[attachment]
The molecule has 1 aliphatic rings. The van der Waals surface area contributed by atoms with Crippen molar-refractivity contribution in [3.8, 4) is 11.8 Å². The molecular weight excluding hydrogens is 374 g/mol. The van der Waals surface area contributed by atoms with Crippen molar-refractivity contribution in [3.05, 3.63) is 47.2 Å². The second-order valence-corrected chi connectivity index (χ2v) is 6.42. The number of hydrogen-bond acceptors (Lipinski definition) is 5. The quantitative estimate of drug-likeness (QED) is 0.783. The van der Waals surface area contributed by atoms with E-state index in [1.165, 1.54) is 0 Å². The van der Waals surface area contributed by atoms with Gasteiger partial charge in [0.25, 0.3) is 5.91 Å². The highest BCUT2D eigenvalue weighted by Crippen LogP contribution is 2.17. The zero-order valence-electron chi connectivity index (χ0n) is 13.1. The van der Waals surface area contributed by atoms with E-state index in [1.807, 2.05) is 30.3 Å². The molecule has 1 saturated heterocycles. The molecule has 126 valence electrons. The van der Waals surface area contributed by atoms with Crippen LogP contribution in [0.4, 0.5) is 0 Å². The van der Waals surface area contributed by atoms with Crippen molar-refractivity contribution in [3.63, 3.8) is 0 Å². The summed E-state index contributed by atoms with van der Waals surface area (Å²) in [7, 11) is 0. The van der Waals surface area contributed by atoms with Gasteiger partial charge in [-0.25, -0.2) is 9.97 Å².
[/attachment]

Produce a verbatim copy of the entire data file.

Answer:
The molecule has 1 aliphatic rings. The van der Waals surface area contributed by atoms with Crippen molar-refractivity contribution in [3.8, 4) is 11.8 Å². The molecular weight excluding hydrogens is 374 g/mol. The van der Waals surface area contributed by atoms with Crippen molar-refractivity contribution in [3.05, 3.63) is 47.2 Å². The second-order valence-corrected chi connectivity index (χ2v) is 6.42. The number of hydrogen-bond acceptors (Lipinski definition) is 5. The quantitative estimate of drug-likeness (QED) is 0.783. The van der Waals surface area contributed by atoms with E-state index in [1.165, 1.54) is 0 Å². The van der Waals surface area contributed by atoms with Gasteiger partial charge in [0.25, 0.3) is 5.91 Å². The highest BCUT2D eigenvalue weighted by Crippen LogP contribution is 2.17. The zero-order valence-electron chi connectivity index (χ0n) is 13.1. The van der Waals surface area contributed by atoms with E-state index in [1.807, 2.05) is 30.3 Å². The molecule has 1 saturated heterocycles. The molecule has 126 valence electrons. The van der Waals surface area contributed by atoms with Crippen LogP contribution in [0.4, 0.5) is 0 Å². The van der Waals surface area contributed by atoms with Crippen molar-refractivity contribution in [3.63, 3.8) is 0 Å². The summed E-state index contributed by atoms with van der Waals surface area (Å²) in [7, 11) is 0. The van der Waals surface area contributed by atoms with Gasteiger partial charge in [-0.25, -0.2) is 9.97 Å².